fiveWhen a new technology arrives we tend to focus on what new things it makes possible, but a recent trip to Taco Cabana and another to an Apple store reminded me that of equal importance are the things technology makes impossible, or at least extremely uncommon.

Below are five formerly everyday human experiences that modern technology tends to hide.

1. Limitation (or inability to acquire)

First, the trip to Taco Cabana. When my hungry family arrived for dinner, my wife and I suddenly realized that neither of us brought our wallets.

Our initial feelings were that of embarrassment and a little frustration, but then we experienced something else, something new and entirely foreign yet quite interesting. All of the sudden, we found ourselves out in the world with no way of acquiring food.

This made me realize that our normal experience of limitation is very artificial. We are limited in the sense that we can’t buy a jet or a mansion, and we want to limit any credit card debt. But if we are hungry or want something under $5,000 there is nothing other than our will that limits our purchasing power.

What I learned at Taco Cabana is that there is a profound difference between limitation in the sense of, “I probably shouldn’t spend my money on that” and, “I’m hungry, but I have no means of getting food.”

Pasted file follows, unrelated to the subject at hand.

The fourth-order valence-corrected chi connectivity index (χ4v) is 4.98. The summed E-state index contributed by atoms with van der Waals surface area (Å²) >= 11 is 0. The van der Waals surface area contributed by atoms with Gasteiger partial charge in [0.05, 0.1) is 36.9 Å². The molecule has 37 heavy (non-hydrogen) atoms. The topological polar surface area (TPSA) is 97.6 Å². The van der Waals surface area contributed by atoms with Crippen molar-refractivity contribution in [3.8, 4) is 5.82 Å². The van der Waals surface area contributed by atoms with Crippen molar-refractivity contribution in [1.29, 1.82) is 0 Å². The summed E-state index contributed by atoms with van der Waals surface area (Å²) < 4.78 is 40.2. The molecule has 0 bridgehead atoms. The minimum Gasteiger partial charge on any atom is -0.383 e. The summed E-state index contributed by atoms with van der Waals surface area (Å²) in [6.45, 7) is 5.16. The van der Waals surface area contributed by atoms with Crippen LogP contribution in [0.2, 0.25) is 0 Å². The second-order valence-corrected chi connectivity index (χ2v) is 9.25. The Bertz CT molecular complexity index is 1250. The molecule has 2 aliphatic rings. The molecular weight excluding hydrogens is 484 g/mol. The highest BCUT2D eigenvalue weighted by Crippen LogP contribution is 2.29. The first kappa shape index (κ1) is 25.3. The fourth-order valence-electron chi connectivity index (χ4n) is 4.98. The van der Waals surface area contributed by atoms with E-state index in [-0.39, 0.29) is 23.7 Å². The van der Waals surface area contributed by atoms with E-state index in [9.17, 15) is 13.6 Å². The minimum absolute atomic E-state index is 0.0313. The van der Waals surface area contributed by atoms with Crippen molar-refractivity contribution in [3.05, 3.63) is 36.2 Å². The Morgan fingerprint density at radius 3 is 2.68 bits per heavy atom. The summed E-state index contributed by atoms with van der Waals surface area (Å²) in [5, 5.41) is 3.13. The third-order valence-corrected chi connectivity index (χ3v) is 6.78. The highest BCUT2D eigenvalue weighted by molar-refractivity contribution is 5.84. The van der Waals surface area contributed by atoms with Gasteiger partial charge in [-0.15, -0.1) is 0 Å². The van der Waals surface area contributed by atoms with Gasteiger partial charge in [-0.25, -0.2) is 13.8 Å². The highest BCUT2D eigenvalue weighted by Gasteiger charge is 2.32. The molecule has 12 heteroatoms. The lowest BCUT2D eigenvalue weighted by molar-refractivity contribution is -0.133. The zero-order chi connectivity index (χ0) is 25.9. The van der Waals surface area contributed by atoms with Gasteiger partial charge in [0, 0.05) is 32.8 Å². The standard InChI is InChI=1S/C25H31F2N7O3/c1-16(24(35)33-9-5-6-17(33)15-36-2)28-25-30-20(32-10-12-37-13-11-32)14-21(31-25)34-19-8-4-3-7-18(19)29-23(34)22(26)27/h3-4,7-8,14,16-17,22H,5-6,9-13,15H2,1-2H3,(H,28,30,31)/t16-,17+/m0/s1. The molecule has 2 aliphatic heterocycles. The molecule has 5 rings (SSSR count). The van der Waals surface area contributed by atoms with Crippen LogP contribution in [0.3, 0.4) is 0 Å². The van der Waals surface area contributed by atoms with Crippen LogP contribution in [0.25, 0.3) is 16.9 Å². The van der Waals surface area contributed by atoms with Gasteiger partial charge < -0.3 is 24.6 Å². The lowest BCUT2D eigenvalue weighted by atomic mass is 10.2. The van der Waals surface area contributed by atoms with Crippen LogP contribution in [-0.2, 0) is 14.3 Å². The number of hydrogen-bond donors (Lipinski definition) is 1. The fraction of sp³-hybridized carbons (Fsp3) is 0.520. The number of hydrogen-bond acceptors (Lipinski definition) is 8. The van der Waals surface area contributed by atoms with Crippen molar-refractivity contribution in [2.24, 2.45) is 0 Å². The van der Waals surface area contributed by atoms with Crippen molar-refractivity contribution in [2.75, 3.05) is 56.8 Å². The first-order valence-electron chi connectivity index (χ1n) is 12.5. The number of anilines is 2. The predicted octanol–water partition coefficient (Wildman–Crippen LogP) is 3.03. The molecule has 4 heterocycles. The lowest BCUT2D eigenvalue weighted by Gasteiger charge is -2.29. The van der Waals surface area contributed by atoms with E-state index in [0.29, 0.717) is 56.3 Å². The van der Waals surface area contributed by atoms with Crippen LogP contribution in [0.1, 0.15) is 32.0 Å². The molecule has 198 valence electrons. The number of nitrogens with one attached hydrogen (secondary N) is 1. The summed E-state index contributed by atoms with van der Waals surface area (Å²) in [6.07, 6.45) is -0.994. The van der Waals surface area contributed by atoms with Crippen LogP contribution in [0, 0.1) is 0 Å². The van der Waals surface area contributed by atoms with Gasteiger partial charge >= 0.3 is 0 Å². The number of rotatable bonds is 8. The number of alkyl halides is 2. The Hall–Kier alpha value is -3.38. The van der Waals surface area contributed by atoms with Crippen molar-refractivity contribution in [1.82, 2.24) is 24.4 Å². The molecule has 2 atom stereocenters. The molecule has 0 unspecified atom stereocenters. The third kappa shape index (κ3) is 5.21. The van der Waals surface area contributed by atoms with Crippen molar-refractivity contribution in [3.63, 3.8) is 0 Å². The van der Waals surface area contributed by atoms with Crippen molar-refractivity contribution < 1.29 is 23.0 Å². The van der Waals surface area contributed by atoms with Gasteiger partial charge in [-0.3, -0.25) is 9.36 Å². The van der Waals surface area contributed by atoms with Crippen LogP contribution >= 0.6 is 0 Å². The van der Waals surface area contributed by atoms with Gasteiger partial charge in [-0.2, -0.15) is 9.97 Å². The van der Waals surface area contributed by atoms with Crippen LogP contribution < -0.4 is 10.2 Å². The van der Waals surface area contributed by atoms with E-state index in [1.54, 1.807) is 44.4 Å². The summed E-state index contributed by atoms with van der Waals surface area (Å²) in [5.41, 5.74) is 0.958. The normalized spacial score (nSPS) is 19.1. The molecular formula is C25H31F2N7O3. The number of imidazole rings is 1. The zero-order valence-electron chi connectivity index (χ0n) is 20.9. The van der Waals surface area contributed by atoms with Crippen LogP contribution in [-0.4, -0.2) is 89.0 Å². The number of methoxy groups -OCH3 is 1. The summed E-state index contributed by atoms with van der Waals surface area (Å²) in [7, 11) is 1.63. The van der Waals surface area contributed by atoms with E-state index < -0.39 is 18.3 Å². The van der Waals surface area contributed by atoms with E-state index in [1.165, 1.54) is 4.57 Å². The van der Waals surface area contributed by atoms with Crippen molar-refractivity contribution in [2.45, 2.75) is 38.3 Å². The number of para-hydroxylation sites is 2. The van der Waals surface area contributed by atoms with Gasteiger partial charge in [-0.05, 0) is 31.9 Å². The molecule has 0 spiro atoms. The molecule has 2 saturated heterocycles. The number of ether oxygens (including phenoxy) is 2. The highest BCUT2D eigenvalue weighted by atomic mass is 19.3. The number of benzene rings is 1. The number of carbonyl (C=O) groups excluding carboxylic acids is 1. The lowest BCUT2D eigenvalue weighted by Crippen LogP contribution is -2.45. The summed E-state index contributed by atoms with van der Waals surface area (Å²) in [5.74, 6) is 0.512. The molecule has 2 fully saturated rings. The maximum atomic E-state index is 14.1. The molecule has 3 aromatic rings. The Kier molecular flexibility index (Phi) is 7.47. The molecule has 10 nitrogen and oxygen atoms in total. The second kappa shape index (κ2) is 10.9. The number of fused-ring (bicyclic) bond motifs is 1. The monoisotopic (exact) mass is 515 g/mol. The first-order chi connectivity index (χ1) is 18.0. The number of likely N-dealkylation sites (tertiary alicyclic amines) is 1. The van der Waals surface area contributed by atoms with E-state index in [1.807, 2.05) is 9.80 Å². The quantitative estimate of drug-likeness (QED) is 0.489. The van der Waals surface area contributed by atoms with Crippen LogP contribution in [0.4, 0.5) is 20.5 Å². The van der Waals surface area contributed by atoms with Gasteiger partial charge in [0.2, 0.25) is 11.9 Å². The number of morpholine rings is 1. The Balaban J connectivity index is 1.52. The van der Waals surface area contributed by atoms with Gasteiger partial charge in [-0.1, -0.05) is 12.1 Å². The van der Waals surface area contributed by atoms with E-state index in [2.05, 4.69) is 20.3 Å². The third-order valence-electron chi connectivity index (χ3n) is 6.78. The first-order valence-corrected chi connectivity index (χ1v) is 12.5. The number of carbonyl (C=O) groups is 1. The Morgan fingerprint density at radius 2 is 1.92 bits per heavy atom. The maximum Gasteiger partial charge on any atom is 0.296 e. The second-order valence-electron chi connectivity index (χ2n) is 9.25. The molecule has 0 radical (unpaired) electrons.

2. Loneliness (or isolation)

On to the Apple store. My phone recently broke, so I upgraded to a fancy new iPhone 5. Then a few days later, I needed to contact someone only to realize that his number didn’t make it on the new phone.

I was by myself in my car at the time, and the experience caused a strange feeling of isolation in me. I felt helpless because I really didn’t know how I would reach him, and yet I realized that I was not in any real sense. He could still reach me, and I could contact any number of other people if I wanted to.

Reflecting on this, it seems that the presence of a mobile device puts us in constant state of accessible-but-unconnected. Rather than being truly unreachable at some remote location and perhaps reaping the benefits of solitude, we find ourselves perpetually with a machine capable of connection, but not currently in use. This state of limbo can result in a heightened sense of emptiness and “non-placed-ness” all without experience the kind of true aloneness that happens when you don’t have a device with you for several hours or days.

3. Lostness (or directionless)

Like loneliness, as long as you have a computer or a phone on you, you can’t experience being truly lost.

I have regularly hoped in my car, started going in the general direction of my destination and only then pulled out a phone to get exact directions. At first I loved the flexibility and spontaneity of not need to plan a trip, but lately I’ve found this more stressful than charming. The almost humorously bad new Apple Maps made my strange dependence on digital maps and GPS even more apparent.